Tam­ing the hor­rors of home­work

The Review - - Opinion - Steve Rich­field Cop­ing Dr. Steven Rich­field is a clin­i­cal psy­chol­o­gist in Ply­mouth Meet­ing who spe­cial­izes in work­ing with ADHD kids, teens and adults. In­spired by his work with ADHD chil­dren, Rich­field de­vel­oped the Par­ent Coach­ing Cards in 1998, and the

A par­ent writes: “With the start of school upon us, my thoughts turn to the hor­rors of home­work. Th­ese feel­ings might seem mis­placed, but af­ter­noons with my son typ­i­cally in­clude blood cur­dling screams and tor­tured ex­pres­sions. I wish there was some way we could avoid all the drawn out drama and de­spair sur­round­ing an event that he is usu­ally able to com­plete once the ‘show’ stops and the work be­gins. Any sug­ges­tions?”

To­day’s sys­tem of ed­u­ca­tion places am­ple bur­den upon par­ents to en­sure that stu­dents are or­ga­nized, ma­te­rial is un­der­stood and ex­ten­sive home­work is com­pleted. How­ever, chil­dren don’t of­ten warmly em­brace par­ents when they step into the role of home­work war­den. Rather than ex­hibit the com­pli­ance shown at school, chil­dren may un­leash their “real” feel­ings about school­work at home, rang­ing from mild an­noy­ance to ex­treme frus­tra­tion and protest. As par­ents at­tempt to “help,” chil­dren may re­sist, and the in­ter­ac­tion soon re­sem­bles a tug of war.

School­work at home re­quires that chil­dren sac­ri­fice free time, re­sist temp­ta­tions, dis­ci­pline one­self, tol­er­ate frus­tra­tion and pur­sue long-term goals. Th­ese rig­or­ous de­mands may also ex­pose a va­ri­ety of per­son­al­ity traits, in­clud­ing height­ened sen­si­tiv­ity to crit­i­cism, pro­cras­ti­na­tion, aca­demic anx­i­ety and over­con­fi­dence.

Par­ents may find the fol­low­ing sug­ges­tions help­ful when ap- proach­ing the hur­dles of home­work and de­vel­op­ing suc­cess­ful home­work strate­gies and home­work so­lu­tions:

• Rec­og­nize what is at stake. In the minds of many stu­dents, per­for­mance in school is closely con­nected to self-es­teem. Those chil­dren with vul­ner­a­ble self-es­teem tend to as­so­ciate high grades or quick un­der­stand­ing with in­tel­li­gence. They may set them­selves up for emo­tional trou­ble by as­sum­ing that they are stupid if it takes them more time to study or if they need ex­tra help in grasp­ing some­thing. Par­ents can ex­plain how in­tel­li­gence is a col­lec­tion of many skills that are called upon in dif­fer­ent de­grees de­pend­ing upon what they are learn­ing. Point out how quickly they pick up cer­tain ma­te­rial, but may lag be­hind in other ar­eas. Ex­plain how the dif­fer­ences be­tween what is “easy” and what is “hard” is re­flec­tive of their ar­eas of strength and weak­ness.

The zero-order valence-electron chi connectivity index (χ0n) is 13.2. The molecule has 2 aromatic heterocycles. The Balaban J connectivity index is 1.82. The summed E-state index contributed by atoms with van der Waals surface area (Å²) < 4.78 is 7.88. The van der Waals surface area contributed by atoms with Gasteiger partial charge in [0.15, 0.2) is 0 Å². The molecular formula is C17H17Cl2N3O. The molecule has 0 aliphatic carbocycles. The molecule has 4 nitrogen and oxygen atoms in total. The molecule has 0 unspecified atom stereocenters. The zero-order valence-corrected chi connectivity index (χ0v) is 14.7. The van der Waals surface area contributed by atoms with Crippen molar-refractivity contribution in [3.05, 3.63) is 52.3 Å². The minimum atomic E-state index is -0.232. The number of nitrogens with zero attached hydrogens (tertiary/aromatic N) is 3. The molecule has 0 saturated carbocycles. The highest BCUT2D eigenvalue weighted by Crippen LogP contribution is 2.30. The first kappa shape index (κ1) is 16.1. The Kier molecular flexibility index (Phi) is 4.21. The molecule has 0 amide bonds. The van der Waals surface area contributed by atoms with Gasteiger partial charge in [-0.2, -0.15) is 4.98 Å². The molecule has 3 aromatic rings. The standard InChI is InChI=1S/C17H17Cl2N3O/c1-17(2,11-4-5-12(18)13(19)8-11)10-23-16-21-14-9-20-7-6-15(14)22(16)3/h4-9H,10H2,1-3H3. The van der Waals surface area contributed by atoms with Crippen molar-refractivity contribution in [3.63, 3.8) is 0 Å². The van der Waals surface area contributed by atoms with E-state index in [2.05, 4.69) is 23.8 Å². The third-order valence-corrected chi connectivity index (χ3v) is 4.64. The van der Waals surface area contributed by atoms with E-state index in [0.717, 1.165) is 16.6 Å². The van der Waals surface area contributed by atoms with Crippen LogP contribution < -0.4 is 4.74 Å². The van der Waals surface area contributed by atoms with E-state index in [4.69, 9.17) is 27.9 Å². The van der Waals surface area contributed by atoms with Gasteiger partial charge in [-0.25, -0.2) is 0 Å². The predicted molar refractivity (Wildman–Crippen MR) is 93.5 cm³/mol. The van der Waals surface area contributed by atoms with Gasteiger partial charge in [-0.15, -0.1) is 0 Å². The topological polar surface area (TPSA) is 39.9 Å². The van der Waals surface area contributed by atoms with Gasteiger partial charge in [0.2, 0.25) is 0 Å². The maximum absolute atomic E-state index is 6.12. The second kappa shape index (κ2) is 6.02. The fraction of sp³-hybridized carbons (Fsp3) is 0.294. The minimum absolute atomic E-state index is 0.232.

• Of­fer strate­gies to in­su­late their self-es­teem from school­based dif­fi­cul­ties. Guide your child in writ­ing a brief self-talk script serv­ing as a re­minder of their strengths and achieve­ments. Th­ese two or three sen­tences can be posted on a note card at their home­work desk. Sug­gest that they read it im­me­di­ately be­fore they be­gin the re­ally hard school­work. If they’re not in­clined to do so, go ahead and use snapshots and words to make a card for them. Also, sug­gest they mea­sure their “feel­ings tem­per­a­ture” dur­ing the home­work pe­riod such that they don’t al­low them­selves to rise be­yond the point of no re­turn. Short cool down pe­ri­ods can be as­sisted by en­cour­ag­ing them to re­view their coach­ing card.

• En­cour­age them to keep the pos­i­tive end point in mind. Kids tend to get trapped in tun­nel vi­sion when ap­proach­ing school­work. They may en­vi­sion them­selves sit­ting for end­less hours or an­tic­i­pate fail­ure or poor grades. They can’t see a pos­i­tive end in sight. Par­ents can pro­vide “light” by ex­plain­ing the con­cept of re­ver­sal of for­tune. Point out how so many times the out­comes are much more pos­i­tive than they con­sider at first. Em­pha­size.how all the emo­tion they churn up by get­ting stuck in “tun­nel think­ing” robs them of the abil­ity to just get to work, and reach their des­ti­na­tion in a rea­son­able amount of time. Use a real life ex­am­ple to high­light how they once cre­ated such up­set for them­selves, but the end re­sult was just the re­verse of what they feared.

• Teach strate­gies for im­proved learn­ing. Some par­ents are re­luc­tant to step into the teacher’s role at home, but if your child is amenable, step right in! A study short­cut, mem­ory aid or tem­plate to help them fur­ther de­velop as a writer can be an in­valu­able aid to their school suc­cess. Th­ese strate­gies should not make them de­pen­dent but more ca­pa­ble, in­de­pen­dent learn­ers. The goal is to help feel like more em­pow­ered stu­dents.

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